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PROCESS ECONOMICS AND OPTIMIZATION

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For a typical downstream processing train, the initial investment in equipment and consumable filtration membrane resins are very expensive.

to a moderate scale production, grams to a few kgs yearly the procedure will consume a lot of liquid which approximately 2-3 dollars per liter and that cost can go up to 7-8 dollars if its formulation is put into processing buffers.

Adding up to the cost is the capital of equipment’s and consumables, staffing costs and ongoing facility operating costs e.g. utilities, transportation and maintenance.

Given the nature of production expenses, it is advisable that the yield of purified downstream processing drug must be maximized to maintain economic viability of a drug candidate as it progresses through approval processes. Some of the common sources of product yield losses are:

  • When eluted fractions bind downstream processing steps when the liquid holds up within the pipe work and on the retentive of in-concentration in the TFF cartridges.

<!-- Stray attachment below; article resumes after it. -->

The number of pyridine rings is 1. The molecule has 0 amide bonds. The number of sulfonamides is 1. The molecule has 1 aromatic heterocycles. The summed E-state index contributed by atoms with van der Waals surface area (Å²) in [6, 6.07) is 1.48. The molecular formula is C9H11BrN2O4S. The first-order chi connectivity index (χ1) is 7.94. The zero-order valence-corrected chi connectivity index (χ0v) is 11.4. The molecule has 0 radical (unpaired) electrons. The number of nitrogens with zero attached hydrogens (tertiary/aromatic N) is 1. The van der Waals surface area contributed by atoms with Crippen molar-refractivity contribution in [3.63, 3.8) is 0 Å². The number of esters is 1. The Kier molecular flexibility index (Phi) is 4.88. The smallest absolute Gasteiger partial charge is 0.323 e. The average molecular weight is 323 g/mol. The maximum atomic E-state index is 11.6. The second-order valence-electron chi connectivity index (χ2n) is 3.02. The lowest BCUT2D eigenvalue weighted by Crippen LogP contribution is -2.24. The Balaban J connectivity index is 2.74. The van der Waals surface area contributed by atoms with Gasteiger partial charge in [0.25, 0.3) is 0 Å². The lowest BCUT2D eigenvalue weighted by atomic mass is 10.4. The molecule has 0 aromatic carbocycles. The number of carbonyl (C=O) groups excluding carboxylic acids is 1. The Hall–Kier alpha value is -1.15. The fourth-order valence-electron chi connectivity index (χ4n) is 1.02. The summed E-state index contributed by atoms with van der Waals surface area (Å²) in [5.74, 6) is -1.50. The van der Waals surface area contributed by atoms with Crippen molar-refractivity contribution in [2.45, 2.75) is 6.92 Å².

The following are the steps that can be taken to avert defer loses:

  • Heat exchangers on TFF systems mostly on retentive recirculation loops.
  • Tulip-shaped TFF retentive tanks
  • Shortened holding times to reduce product degradation time.

Other means to optimize process economics are:

  • Process compression. This helps in reducing the number of processing steps as each contributes to recovery loses.
  • Downstream processing times by increasing productivity to conserve product stability and reduce labor.
  • Concentrate on reducing working volumes which helps to save on tank volume and floor space, as well as production time and labor.
  • Automation would be efficient as it would help reduce potential for errors and any other risks.
  • Due to hand-over, continuity is necessary so as to prevent any errors that may occur during hand-over. In this case it is advised to time steps to allow completion within

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